In this work the rubber glove, already an archetype of the Pop Art's season, goes back to his primary function as an everyday object traditionally associated with the woman's domestic world, but instead of representing its most discriminatory and reactionary aspect, the rubber glove transforms that world in a post-feminist celebration of gender's diversity and its peculiarity, specifically a celebration of those qualities attributed to women like resolution, self-denial, resilience and, above all, the awareness of their own capability of love: gLOVE, precisely. The bell jar containing the rubber glove does not intend to define a sacred space, rather it defines a context meant to enhance the object's metaphorical value, therefore the value of the role that it embodies.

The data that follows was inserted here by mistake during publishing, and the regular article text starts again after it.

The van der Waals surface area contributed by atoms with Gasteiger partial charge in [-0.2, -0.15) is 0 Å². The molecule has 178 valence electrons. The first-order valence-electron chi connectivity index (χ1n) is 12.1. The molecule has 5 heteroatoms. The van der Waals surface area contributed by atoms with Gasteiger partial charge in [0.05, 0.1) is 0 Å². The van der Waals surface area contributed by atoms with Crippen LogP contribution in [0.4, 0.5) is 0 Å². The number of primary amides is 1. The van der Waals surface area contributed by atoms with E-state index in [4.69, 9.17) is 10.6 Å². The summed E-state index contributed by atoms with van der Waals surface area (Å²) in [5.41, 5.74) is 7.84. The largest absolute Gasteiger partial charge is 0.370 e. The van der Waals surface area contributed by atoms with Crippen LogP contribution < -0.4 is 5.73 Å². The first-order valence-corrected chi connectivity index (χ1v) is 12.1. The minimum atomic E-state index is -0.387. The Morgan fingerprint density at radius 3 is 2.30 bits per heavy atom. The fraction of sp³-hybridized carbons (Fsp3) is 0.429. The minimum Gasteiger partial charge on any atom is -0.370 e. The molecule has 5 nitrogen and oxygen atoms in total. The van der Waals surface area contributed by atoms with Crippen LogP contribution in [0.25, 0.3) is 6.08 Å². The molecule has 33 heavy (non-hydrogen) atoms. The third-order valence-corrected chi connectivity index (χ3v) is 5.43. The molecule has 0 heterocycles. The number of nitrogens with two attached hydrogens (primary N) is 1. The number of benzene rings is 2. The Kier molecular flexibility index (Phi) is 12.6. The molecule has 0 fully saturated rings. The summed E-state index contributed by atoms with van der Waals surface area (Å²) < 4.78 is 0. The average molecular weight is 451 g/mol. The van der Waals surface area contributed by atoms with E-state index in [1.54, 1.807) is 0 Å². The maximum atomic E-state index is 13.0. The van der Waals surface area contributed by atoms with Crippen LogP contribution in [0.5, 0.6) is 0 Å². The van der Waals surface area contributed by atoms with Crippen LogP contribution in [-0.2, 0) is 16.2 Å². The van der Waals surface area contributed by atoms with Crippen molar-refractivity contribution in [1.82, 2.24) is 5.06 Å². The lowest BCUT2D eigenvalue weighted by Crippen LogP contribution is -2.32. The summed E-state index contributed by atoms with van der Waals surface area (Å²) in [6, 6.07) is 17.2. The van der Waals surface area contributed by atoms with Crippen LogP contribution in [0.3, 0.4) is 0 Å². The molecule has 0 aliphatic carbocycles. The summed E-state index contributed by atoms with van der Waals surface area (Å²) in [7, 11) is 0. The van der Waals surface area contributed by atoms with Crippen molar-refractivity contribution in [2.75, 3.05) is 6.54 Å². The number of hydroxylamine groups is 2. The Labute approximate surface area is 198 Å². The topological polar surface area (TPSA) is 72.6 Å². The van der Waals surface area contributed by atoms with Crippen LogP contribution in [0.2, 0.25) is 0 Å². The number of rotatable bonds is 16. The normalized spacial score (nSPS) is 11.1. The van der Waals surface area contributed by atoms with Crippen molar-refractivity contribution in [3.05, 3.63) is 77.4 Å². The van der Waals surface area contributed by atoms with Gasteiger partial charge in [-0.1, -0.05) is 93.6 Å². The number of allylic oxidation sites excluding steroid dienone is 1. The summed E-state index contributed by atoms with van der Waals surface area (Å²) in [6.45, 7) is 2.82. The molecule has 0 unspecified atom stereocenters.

The artist’s desire is not that of depicting objects and figures pertaining to the female world, but rather to increase the value of gender in its own role. The choice and isolation of specific utensils, traditionally ascribed to women, are placed inside showcases allowing the viewer a private contemplation that bursts in the kind of worship belonging to the sacred relics’ vision. The same devotion returns evident into female shapes sealed inside the glass jars which, like the showcases, preserve the human figure in detaching it from the surrounding physicality in order to lead it to an exalted sublimation.